#MeToo is a call for men to face their conscience
Speaking as a male domestic violence counsellor, I was surprised but not shocked to learn about Eric Schneiderman’s alleged history of abuse (“Him too: New York attorney general, a champion of #MeToo movement, quits after four women accuse him of violence”, May 8)
I believe that his sudden and dramatic resignation reveals a fundamental truth about the #MeToo movement: it doesn’t matter what someone says in public, what causes one represents, the organisations one belongs to, the people one knows, or the pinnacles of one’s ambitions.
To be a real advocate of women, one must have integrity. In the words of motivational speaker and author Joyce Meyer, “Integrity means that you are the same in public as you are in private”.
The reason Schneiderman collapsed so fast is that he did not truly comprehend the movement he fought so calculatingly to accelerate. He worked obsessively to reform society, rather than address his own personal struggles with sex, gender, power, and control, by putting in the difficult and time-consuming work needed to examine the root of these vulnerabilities.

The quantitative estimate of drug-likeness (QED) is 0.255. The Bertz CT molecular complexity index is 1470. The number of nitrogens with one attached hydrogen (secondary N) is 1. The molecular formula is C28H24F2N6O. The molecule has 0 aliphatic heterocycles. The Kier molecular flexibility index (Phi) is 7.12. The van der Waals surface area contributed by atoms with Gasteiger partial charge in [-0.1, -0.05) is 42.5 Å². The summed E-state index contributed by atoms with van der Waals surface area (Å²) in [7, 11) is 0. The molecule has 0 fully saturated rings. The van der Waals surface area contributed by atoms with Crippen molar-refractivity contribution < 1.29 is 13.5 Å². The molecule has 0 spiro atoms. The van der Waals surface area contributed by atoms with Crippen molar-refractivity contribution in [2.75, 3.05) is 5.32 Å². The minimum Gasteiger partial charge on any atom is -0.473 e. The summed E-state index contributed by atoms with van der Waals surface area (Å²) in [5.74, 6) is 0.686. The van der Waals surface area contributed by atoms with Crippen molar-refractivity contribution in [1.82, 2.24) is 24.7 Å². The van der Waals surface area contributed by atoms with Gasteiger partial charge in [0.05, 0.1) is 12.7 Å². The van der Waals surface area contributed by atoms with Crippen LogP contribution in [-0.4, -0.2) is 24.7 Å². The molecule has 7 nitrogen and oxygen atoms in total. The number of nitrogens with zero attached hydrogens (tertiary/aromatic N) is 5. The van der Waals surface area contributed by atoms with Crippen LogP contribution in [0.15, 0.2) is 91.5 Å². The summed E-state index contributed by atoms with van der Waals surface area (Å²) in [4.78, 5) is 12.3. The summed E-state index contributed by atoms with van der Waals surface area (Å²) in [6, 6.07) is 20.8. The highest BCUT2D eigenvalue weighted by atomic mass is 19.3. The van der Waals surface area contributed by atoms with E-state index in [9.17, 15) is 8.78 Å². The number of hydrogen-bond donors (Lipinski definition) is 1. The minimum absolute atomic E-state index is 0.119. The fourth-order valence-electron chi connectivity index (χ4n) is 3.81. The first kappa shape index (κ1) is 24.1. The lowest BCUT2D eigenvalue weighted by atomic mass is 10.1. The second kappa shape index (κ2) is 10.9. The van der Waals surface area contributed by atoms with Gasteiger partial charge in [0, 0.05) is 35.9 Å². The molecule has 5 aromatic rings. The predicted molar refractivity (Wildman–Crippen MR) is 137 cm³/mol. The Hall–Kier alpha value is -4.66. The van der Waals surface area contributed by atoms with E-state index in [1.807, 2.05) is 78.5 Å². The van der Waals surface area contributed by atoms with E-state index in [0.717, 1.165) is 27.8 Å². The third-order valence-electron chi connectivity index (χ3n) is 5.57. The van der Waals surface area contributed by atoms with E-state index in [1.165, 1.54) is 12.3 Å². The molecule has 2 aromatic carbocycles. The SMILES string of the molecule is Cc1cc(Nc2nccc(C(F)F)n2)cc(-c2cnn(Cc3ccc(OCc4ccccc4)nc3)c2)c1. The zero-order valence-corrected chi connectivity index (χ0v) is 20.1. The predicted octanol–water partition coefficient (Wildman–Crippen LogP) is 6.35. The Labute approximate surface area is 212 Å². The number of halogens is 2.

He devoted his career to uncovering the crimes and misdeeds of others. All along, he missed the point entirely.
What Scheiderman failed to realise about #MeToo is that this movement is a call for all men to deconstruct their own arrogance, prejudices, and misconceptions regarding women. Far from a politically emblematic movement centred on finger-pointing and scapegoating, this is an empowering movement that inspires and galvanises women to speak their truth, while simultaneously challenging men to restructure their way of thinking.
Someone in Schneiderman’s position may endorse and prosecute numerous laws that aim to protect women, but if they do not treat women with dignity behind closed doors, they will never live up to a single one of them.
As much as anything else, #MeToo is a progressive crusade for men to become answerable to their own conscience. As the Greek playwright Sophocles said: “There is no witness so terrible and no accuser so powerful as the conscience which dwells within us.”
George Cassidy Payne, family counsellor, Rochester, New York